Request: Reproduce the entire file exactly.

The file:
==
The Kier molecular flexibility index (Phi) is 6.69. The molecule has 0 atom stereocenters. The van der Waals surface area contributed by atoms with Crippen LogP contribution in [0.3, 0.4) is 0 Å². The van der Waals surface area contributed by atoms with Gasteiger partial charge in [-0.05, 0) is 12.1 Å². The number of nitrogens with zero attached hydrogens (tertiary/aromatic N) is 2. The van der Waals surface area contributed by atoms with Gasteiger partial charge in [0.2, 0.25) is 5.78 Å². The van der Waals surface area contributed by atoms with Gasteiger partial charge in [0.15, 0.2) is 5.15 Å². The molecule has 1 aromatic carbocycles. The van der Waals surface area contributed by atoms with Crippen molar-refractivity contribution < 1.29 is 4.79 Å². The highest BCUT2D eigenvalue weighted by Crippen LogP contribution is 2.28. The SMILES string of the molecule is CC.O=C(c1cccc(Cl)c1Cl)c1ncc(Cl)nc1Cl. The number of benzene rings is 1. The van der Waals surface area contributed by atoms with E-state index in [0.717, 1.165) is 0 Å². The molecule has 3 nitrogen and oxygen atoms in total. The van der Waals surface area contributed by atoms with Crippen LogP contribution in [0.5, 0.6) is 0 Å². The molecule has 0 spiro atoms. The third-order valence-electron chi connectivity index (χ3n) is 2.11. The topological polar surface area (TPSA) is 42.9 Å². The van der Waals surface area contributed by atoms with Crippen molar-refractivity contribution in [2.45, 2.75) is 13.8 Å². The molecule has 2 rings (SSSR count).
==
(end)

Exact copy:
The Kier molecular flexibility index (Phi) is 6.69. The molecule has 0 atom stereocenters. The van der Waals surface area contributed by atoms with Crippen LogP contribution in [0.3, 0.4) is 0 Å². The van der Waals surface area contributed by atoms with Gasteiger partial charge in [-0.05, 0) is 12.1 Å². The number of nitrogens with zero attached hydrogens (tertiary/aromatic N) is 2. The van der Waals surface area contributed by atoms with Gasteiger partial charge in [0.2, 0.25) is 5.78 Å². The van der Waals surface area contributed by atoms with Gasteiger partial charge in [0.15, 0.2) is 5.15 Å². The molecule has 1 aromatic carbocycles. The van der Waals surface area contributed by atoms with Crippen molar-refractivity contribution < 1.29 is 4.79 Å². The highest BCUT2D eigenvalue weighted by Crippen LogP contribution is 2.28. The SMILES string of the molecule is CC.O=C(c1cccc(Cl)c1Cl)c1ncc(Cl)nc1Cl. The number of benzene rings is 1. The van der Waals surface area contributed by atoms with E-state index in [0.717, 1.165) is 0 Å². The molecule has 3 nitrogen and oxygen atoms in total. The van der Waals surface area contributed by atoms with Crippen LogP contribution in [0.5, 0.6) is 0 Å². The molecule has 0 spiro atoms. The third-order valence-electron chi connectivity index (χ3n) is 2.11. The topological polar surface area (TPSA) is 42.9 Å². The van der Waals surface area contributed by atoms with Crippen molar-refractivity contribution in [2.45, 2.75) is 13.8 Å². The molecule has 2 rings (SSSR count).